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6 March 2014 1:04 pm ,
Vol. 343 ,
Magdalena Koziol, a former postdoc at Yale University, was the victim of scientific sabotage. Now, she is suing the...
Antiretroviral drugs can protect people from becoming infected by HIV. But so-called pre-exposure prophylaxis, or PrEP...
Two studies show that eating a diet low in protein and high in carbohydrates is linked to a longer, healthier life, and...
Considered an icon of conservation science, researchers at World Wildlife Fund (WWF) headquarters in Washington, D.C.,...
The new atlas, which shows the distribution of important trace metals and other substances, is the first product of...
Early in April, the first of a fleet of environmental monitoring satellites will lift off from Europe's spaceport in...
Since 2000, U.S. government health research agencies have spent almost $1 billion on an effort to churn out thousands...
- 6 March 2014 1:04 pm , Vol. 343 , #6175
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NASA Budget Brightens Solar Missions
7 February 2000 7:00 pm
This year, for a change, NASA gets to share in the budget wealth. The White House request for a $435 million increase, to $14.03 billion in 2001, marks the first time the Clinton Administration has given the space agency a significant raise.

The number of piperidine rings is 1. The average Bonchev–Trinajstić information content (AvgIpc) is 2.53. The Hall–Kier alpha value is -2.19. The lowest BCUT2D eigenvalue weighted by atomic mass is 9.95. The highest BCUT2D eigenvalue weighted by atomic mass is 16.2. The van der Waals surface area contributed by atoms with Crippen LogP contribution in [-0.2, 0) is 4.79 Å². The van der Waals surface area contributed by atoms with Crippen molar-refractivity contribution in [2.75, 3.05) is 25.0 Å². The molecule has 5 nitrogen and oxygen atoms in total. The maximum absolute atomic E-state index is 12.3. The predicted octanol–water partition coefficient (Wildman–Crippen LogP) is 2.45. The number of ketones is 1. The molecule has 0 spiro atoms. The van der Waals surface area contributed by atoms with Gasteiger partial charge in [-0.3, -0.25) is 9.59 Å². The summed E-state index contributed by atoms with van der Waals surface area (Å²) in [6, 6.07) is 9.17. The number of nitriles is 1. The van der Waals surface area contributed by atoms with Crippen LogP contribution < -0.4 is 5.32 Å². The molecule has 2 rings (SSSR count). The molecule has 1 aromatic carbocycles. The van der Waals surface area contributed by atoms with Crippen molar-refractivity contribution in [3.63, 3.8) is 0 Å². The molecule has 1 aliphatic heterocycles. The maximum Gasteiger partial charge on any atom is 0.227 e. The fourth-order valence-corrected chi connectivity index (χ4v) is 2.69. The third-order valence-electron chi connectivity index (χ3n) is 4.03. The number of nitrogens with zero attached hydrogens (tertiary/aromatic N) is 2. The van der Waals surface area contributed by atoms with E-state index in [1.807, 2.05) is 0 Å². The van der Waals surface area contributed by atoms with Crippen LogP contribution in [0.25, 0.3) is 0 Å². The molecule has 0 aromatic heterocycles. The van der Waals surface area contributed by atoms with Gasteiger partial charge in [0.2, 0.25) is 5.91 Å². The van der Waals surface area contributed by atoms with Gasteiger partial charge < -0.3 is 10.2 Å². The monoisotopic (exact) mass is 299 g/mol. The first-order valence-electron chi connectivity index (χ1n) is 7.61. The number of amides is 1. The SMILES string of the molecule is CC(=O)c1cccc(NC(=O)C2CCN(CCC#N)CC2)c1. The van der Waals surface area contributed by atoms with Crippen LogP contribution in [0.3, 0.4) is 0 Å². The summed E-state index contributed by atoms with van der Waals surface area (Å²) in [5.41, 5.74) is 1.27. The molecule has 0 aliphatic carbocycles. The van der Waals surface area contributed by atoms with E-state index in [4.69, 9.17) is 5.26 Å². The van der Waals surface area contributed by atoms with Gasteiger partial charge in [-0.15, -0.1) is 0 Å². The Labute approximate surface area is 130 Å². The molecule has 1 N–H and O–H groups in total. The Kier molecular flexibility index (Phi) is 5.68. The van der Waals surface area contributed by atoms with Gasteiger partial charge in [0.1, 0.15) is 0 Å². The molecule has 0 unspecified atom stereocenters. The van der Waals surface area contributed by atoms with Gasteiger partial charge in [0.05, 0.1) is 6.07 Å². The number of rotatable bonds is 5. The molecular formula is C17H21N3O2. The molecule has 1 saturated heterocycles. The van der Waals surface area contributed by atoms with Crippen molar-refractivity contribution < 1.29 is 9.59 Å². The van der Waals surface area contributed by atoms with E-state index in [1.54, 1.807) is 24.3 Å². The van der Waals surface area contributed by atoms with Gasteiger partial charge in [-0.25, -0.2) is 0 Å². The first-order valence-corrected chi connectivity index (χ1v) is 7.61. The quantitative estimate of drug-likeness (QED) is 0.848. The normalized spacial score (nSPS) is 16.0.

Nearly half the boost--$206 million--would augment the current $2.2 billion for space science projects, including Mars exploration and a bevy of small missions. The centerpiece is a $20 million down payment on "Living with a Star," a sun research program that aims to use a flotilla of spacecraft to track solar storms and solar mass ejections, which can interfere with communications and electric power grids. Some of the satellites would unfurl solar sails, using the solar wind for propulsion rather than chemical or nuclear sources. NASA space science chief Ed Weiler hopes to receive more than $500 million for the program over the next 5 years.
Mars exploration is set to get a $78 million raise on top of this year's $248 million budget, part of which would build a system of communication satellites that could prevent a repeat of last year's devastating loss of two Mars spacecraft. And Weiler says he is open to a review of the entire Mars effort, including whether it is wise to focus primarily on a mission that would collect and return martian rock samples. "Maybe we shouldn't put all our eggs in that basket," he says.
The agency is setting aside nearly $200 million--a $42 million boost--for the next series of Discovery micromissions chosen through peer review. And it will beef up work on instruments to detect life on other planets and moons. NASA also wants to restart work on missions devoted primarily to pushing technology rather than science. The effort, called "New Millennium," was axed last year by the White House and Congress.
Aside from space science, the other big winner this year is NASA's life science program, which is slated to get a 10% hike to its $275 million budget. The increase will be spread equally between biomedical and microgravity research. Earth science funding, however, would remain roughly flat at $1.4 billion, with the bulk of that money going for the Earth Observing System constellation of satellites.